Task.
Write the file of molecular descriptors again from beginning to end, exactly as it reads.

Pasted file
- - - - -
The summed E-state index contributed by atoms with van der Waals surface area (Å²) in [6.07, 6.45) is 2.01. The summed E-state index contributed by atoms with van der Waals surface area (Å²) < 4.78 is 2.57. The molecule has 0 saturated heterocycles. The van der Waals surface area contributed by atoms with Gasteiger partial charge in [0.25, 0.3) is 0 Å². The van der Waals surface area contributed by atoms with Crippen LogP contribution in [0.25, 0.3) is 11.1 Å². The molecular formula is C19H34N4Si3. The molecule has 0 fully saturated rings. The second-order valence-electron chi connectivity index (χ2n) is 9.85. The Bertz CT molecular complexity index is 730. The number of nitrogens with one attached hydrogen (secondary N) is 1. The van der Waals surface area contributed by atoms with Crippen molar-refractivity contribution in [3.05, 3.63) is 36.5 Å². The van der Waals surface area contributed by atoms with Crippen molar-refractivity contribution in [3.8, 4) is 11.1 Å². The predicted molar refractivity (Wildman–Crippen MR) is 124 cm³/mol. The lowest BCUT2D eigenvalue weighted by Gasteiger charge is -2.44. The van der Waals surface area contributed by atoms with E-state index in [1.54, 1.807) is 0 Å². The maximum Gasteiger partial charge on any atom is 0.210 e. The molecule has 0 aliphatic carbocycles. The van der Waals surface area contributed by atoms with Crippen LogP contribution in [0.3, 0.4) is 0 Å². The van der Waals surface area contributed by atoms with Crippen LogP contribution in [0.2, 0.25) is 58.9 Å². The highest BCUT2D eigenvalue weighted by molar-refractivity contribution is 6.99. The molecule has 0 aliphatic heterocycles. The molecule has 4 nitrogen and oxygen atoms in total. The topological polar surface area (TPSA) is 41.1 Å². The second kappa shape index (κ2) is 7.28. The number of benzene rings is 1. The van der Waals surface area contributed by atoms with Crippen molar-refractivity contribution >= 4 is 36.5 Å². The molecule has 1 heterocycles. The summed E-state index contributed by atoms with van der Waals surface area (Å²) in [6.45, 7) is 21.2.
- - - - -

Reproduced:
The summed E-state index contributed by atoms with van der Waals surface area (Å²) in [6.07, 6.45) is 2.01. The summed E-state index contributed by atoms with van der Waals surface area (Å²) < 4.78 is 2.57. The molecule has 0 saturated heterocycles. The van der Waals surface area contributed by atoms with Gasteiger partial charge in [0.25, 0.3) is 0 Å². The van der Waals surface area contributed by atoms with Crippen LogP contribution in [0.25, 0.3) is 11.1 Å². The molecular formula is C19H34N4Si3. The molecule has 0 fully saturated rings. The second-order valence-electron chi connectivity index (χ2n) is 9.85. The Bertz CT molecular complexity index is 730. The number of nitrogens with one attached hydrogen (secondary N) is 1. The van der Waals surface area contributed by atoms with Crippen molar-refractivity contribution in [3.05, 3.63) is 36.5 Å². The van der Waals surface area contributed by atoms with Crippen molar-refractivity contribution in [3.8, 4) is 11.1 Å². The predicted molar refractivity (Wildman–Crippen MR) is 124 cm³/mol. The lowest BCUT2D eigenvalue weighted by Gasteiger charge is -2.44. The van der Waals surface area contributed by atoms with E-state index in [1.54, 1.807) is 0 Å². The maximum Gasteiger partial charge on any atom is 0.210 e. The molecule has 0 aliphatic carbocycles. The van der Waals surface area contributed by atoms with Crippen LogP contribution in [0.3, 0.4) is 0 Å². The van der Waals surface area contributed by atoms with Crippen LogP contribution in [0.2, 0.25) is 58.9 Å². The highest BCUT2D eigenvalue weighted by molar-refractivity contribution is 6.99. The molecule has 0 aliphatic heterocycles. The molecule has 4 nitrogen and oxygen atoms in total. The topological polar surface area (TPSA) is 41.1 Å². The second kappa shape index (κ2) is 7.28. The number of benzene rings is 1. The van der Waals surface area contributed by atoms with Crippen molar-refractivity contribution >= 4 is 36.5 Å². The molecule has 1 heterocycles. The summed E-state index contributed by atoms with van der Waals surface area (Å²) in [6.45, 7) is 21.2.